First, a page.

Pakistan need to win their last three league games to stay in the race for a spot in the World Cup semi-finals. Though two of these ties—against Afghanistan and Bangladesh—are relatively easy, the first fixture, against New Zealand on Wednesday, will be their biggest hurdle to a top four finish. Mint tells you what to watch out for in this crucial game.
Pakistan finally fielded their A-team in their last game against South Africa at Lord’s. They let go of the experienced Shoaib Malik to bring in Haris Sohail. The left-hander scored a 59-ball 89—solving Pakistan’s strike rate problem in the middle overs and helping the team cross 300. This was his first World Cup game despite his ODI average of 47 being way above 37-year-old Malik’s 34.5. The batting order now looks more potent with wicket-keeper and skipper Sarfaraz Ahmed dropping down to No.7.
Sania Mirza had nothing to do with it
The trashy attack on Malik’s wife, Indian tennis star Sania Mirza, for going out to dinner with some of the players a couple of evenings before the India game, had little to do with Pakistan’s revival. What made the difference was that captain Ahmed and coach Mickey Arthur got their team right. Malik’s a spent force with a dismal career average of 14 in ODIs in England. He should never have been a first choice in the playing XI. It wasn’t just Malik. The replacement of out-of-form Champions Trophy hero Hasan Ali with the tall, pacy Shaheen Afridi added bite to the bowling attack.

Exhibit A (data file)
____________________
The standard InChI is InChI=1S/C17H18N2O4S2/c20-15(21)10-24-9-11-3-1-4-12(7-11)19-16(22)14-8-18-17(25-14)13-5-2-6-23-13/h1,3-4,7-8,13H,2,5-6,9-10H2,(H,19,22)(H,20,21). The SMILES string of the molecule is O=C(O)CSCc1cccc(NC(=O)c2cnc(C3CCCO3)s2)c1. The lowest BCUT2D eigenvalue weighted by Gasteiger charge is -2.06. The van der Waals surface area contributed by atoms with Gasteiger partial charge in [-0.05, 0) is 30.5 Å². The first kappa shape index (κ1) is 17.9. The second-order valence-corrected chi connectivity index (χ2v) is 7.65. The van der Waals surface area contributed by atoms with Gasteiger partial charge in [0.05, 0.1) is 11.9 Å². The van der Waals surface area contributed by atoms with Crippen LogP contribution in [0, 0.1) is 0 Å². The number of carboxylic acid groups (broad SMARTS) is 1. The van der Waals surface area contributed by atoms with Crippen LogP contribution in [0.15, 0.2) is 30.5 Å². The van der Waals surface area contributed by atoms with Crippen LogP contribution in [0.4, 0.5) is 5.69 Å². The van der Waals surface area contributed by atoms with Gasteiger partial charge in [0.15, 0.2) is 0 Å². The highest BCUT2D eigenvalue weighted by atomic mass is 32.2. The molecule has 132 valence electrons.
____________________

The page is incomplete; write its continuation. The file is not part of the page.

The edge in Edgbaston
Pakistan can look forward to plenty of crowd support at Edgbaston, thanks to Birmingham’s large Asian population. The Edgbaston pitch may also help leg-spinner Shadab Khan, who took three South African wickets at Lord’s and could find the Birmingham conditions to his liking. New Zealand haven’t given a great account of themselves at this venue—they beat South Africa thanks to skipper Kane Williamson getting away with a nick en route to a century.
Luck of the Kiwis
Call it luck or handling pressure better, the Kiwis have come out on the winning end of close shaves against Bangladesh, South Africa and the West Indies. The last of these matches, particularly, showed up the vulnerabilities in New Zealand’s bowling, with Carlos Brathwaite single-handedly taking the Windies from 164 for 7 to within five runs of victory. The Kiwi batting, too, looked uncertain in chases below 250 that went down to the wire. The New Zealand graph could swing either way from here.
State of the league
A Pakistan win will keep interest alive in their remaining games. A loss will leave only Sri Lanka and Bangladesh in the running to topple one of the top four in the league. The Birmingham match will also be of special interest to Indian fans. India play two of their last four games here, against England and Bangladesh.
Sumit Chakraberty is the author of 2019 Cricket World Cup Thinking Cap.